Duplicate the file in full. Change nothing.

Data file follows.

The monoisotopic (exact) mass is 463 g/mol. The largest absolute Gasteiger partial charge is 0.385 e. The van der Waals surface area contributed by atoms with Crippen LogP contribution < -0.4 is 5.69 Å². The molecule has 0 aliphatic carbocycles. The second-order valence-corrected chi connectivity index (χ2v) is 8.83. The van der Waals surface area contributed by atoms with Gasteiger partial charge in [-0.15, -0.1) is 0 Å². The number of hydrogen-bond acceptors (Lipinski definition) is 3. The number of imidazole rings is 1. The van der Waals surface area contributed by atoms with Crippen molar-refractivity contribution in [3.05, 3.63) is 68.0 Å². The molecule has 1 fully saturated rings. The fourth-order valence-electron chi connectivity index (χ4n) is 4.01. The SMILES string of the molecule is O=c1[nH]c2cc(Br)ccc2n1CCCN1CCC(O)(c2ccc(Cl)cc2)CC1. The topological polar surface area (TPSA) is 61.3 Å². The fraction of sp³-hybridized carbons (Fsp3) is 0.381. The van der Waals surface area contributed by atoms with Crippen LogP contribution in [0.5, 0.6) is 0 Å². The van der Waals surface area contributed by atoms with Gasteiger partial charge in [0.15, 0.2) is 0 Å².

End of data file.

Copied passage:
The monoisotopic (exact) mass is 463 g/mol. The largest absolute Gasteiger partial charge is 0.385 e. The van der Waals surface area contributed by atoms with Crippen LogP contribution < -0.4 is 5.69 Å². The molecule has 0 aliphatic carbocycles. The second-order valence-corrected chi connectivity index (χ2v) is 8.83. The van der Waals surface area contributed by atoms with Gasteiger partial charge in [-0.15, -0.1) is 0 Å². The number of hydrogen-bond acceptors (Lipinski definition) is 3. The number of imidazole rings is 1. The van der Waals surface area contributed by atoms with Crippen molar-refractivity contribution in [3.05, 3.63) is 68.0 Å². The molecule has 1 fully saturated rings. The fourth-order valence-electron chi connectivity index (χ4n) is 4.01. The SMILES string of the molecule is O=c1[nH]c2cc(Br)ccc2n1CCCN1CCC(O)(c2ccc(Cl)cc2)CC1. The topological polar surface area (TPSA) is 61.3 Å². The fraction of sp³-hybridized carbons (Fsp3) is 0.381. The van der Waals surface area contributed by atoms with Crippen LogP contribution in [0.5, 0.6) is 0 Å². The van der Waals surface area contributed by atoms with Gasteiger partial charge in [0.15, 0.2) is 0 Å².